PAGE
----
• Artificial Tears: The use of artificial tear substitutes can help lubricate the eyes and provide relief from dryness.
  • Treat the Underlying Cause: If dry eye is thought to be caused by other systemic/ocular conditions, treating these conditions may alleviate symptoms. For example conditions such as blepharitis can be treated by gentle eyelid cleansing before dry eye symptoms occur.
  • Prescription Eye Drops: On some occasions more severe intervention is required and some doctors may prescribe medicated eye drops to relieve symptoms, especially if an infection is suspected.
  • Monitor Contact Lens Wear: Patients who wear contact lenses may be more susceptible to dry eyes, particularly if they wear for longer than recommended by their eye care professional. Having regular checks with your eye care professional can allow them to test for dry eye and help to limit any adverse side effects that may occur.
  • Surgery: For dry eye associated with eyelid abnormalities such as severe blockage of tear duct or improper eyelid position, surgical intervention may be required. For cases of excess tear evaporation tiny plugs can be inserted into the tear duct to block and prevent drainage therefore increasing the amount of tears left on the eyes surface.
Dry eye syndrome is a common and often chronic condition that can significantly impact day to day quality of life if left untreated. However, with proper management, including the use of artificial tears, lifestyle & environmental modifications, and other interventions, most individuals with dry eye can find relief from their symptoms and maintain their eye health. If you experience persistent eye discomfort or vision changes, it’s essential to consult an eye care professional for evaluation and personalised treatment recommendations.

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If you are concerned about your own or your child’s vision it’s best to book an eye examination to have this properly tested and diagnosed.


  1. R. Dana, J. L. Bradley, A. Guerin, I. Ö. Stillman, A. M. Evans, D. A. Schaumberg. Estimated Prevalence and Incidence of Dry Eye Disease Based on Coding Analysis of a Large, All-age United States Health Care System. American Journal of Ophthalmology (2019). doi:10.1016/j.ajo.2019.01.026 (https://www.ajo.com/article/S0002-9394(19)30047-9/fulltext)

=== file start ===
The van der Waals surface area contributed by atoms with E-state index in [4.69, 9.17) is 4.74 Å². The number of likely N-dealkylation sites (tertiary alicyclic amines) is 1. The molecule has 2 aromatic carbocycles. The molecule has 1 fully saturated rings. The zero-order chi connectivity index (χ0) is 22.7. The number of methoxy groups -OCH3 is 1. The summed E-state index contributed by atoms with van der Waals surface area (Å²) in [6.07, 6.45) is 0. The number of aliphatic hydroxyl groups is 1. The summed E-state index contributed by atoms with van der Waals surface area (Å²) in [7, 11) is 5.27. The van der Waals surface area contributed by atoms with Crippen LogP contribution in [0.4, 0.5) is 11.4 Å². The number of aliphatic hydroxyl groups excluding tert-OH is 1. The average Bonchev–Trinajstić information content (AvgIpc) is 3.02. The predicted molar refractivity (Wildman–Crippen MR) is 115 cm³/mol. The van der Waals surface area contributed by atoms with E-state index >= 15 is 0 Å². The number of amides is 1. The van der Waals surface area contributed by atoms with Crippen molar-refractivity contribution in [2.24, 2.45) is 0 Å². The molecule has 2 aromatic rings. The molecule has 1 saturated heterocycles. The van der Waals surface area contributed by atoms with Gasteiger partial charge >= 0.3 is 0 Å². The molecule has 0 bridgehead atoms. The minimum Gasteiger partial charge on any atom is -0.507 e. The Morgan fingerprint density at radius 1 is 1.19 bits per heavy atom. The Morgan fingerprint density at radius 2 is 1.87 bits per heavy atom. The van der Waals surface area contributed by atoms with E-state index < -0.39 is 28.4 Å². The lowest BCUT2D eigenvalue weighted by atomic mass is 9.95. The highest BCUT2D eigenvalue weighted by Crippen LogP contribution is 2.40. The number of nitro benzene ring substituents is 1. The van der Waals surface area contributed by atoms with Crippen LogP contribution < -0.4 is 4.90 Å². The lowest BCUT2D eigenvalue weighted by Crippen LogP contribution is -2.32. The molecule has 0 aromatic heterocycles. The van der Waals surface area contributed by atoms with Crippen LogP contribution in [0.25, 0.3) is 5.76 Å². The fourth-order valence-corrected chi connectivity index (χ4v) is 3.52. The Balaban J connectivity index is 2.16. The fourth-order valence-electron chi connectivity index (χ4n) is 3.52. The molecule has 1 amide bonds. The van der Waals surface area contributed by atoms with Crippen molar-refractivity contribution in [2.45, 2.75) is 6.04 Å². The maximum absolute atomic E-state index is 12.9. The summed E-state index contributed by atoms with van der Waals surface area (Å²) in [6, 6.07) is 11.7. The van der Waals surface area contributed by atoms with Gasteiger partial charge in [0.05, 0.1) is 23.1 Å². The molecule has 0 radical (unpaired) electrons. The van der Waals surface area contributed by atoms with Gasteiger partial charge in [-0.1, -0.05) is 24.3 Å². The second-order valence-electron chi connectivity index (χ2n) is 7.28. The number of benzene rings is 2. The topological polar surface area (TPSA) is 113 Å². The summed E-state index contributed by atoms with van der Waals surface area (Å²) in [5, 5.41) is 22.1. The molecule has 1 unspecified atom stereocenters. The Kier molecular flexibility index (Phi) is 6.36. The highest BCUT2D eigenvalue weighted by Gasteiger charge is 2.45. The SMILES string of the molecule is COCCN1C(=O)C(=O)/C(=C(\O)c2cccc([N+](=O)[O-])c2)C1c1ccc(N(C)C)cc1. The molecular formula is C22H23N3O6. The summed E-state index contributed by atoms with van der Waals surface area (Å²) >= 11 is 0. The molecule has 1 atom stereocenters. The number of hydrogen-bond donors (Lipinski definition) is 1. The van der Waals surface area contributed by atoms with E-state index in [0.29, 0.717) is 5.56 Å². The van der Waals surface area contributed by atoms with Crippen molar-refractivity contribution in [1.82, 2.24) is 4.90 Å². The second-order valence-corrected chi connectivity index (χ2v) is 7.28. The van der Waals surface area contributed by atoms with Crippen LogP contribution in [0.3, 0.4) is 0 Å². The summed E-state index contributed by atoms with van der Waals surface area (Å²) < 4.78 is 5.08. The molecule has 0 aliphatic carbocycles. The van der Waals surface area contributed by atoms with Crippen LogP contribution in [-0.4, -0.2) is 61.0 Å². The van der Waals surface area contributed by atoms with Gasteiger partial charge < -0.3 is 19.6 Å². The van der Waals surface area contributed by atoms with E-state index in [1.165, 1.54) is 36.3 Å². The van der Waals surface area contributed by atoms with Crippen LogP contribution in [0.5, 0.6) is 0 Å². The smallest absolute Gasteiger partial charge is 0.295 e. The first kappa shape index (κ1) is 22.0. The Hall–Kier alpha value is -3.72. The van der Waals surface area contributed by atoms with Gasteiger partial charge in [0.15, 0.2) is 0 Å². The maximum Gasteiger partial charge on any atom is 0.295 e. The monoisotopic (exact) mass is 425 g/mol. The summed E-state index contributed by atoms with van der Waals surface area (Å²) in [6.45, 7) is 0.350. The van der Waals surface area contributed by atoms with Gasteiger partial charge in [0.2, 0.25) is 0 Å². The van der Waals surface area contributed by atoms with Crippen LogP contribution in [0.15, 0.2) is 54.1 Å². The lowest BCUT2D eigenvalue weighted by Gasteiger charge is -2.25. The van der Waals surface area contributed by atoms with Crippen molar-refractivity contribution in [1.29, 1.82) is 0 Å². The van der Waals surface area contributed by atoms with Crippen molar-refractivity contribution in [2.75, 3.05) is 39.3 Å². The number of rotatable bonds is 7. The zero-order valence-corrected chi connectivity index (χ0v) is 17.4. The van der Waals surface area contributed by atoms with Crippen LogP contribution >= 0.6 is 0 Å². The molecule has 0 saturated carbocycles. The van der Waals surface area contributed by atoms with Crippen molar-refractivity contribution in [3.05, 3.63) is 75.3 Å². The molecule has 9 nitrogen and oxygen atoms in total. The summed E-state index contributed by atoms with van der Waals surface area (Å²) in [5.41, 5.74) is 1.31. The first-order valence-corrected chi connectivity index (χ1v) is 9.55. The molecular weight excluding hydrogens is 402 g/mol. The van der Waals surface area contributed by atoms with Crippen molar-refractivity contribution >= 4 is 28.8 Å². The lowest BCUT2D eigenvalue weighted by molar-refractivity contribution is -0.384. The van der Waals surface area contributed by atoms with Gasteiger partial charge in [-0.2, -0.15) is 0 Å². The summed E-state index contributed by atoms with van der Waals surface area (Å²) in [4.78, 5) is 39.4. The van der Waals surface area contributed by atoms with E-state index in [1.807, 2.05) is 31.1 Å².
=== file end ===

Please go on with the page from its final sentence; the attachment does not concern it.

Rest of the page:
2. L. Qian, W. Wei. Identified risk factors for dry eye syndrome: A systematic review and meta-analysis. PLoS One (2022). doi:10.1371/journal.pone.0271267 (https://www.ncbi.nlm.nih.gov/pmc/articles/PMC9390932/)
  3. M. I. Golden, J. J. Meyer, B. C. Patel. Dry Eye Syndrome. NIH Stat Pearls (2023). (https://www.ncbi.nlm.nih.gov/books/NBK470411/)
  4. L.L. Tan, P. Morgan, Z. Q. Cai, R. A. Straughan. Prevalence of and risk factors for symptomatic dry eye disease in Singapore. NIH Clin Exp Optom (2015). doi:10.111/cxo.12210 (https://pubmed.ncbi.nlm.nih.gov/25269444/)
  5. Mayo Clinic. Dry eyes. (2022). (https://www.mayoclinic.org/diseases-conditions/dry-eyes/symptoms-causes/syc-20371863)
  6. C. Şimşek, M. Doğru, T. Kojima and K. Tsubota. Current Management and Treatment of Dry Eye Disease. Turk J Ophthalmol (2018). doi:10.4274/tjo.69320. (https://www.ncbi.nlm.nih.gov/pmc/articles/PMC6330664/)
  7. M. Markoulli and S. Kolanu. Contact lens wear and dry eyes: challenges and solutions. Clin Optom (Auckl) (2017). doi:10.2147/OPTO.S111130. (https://www.ncbi.nlm.nih.gov/pmc/articles/PMC6095561/)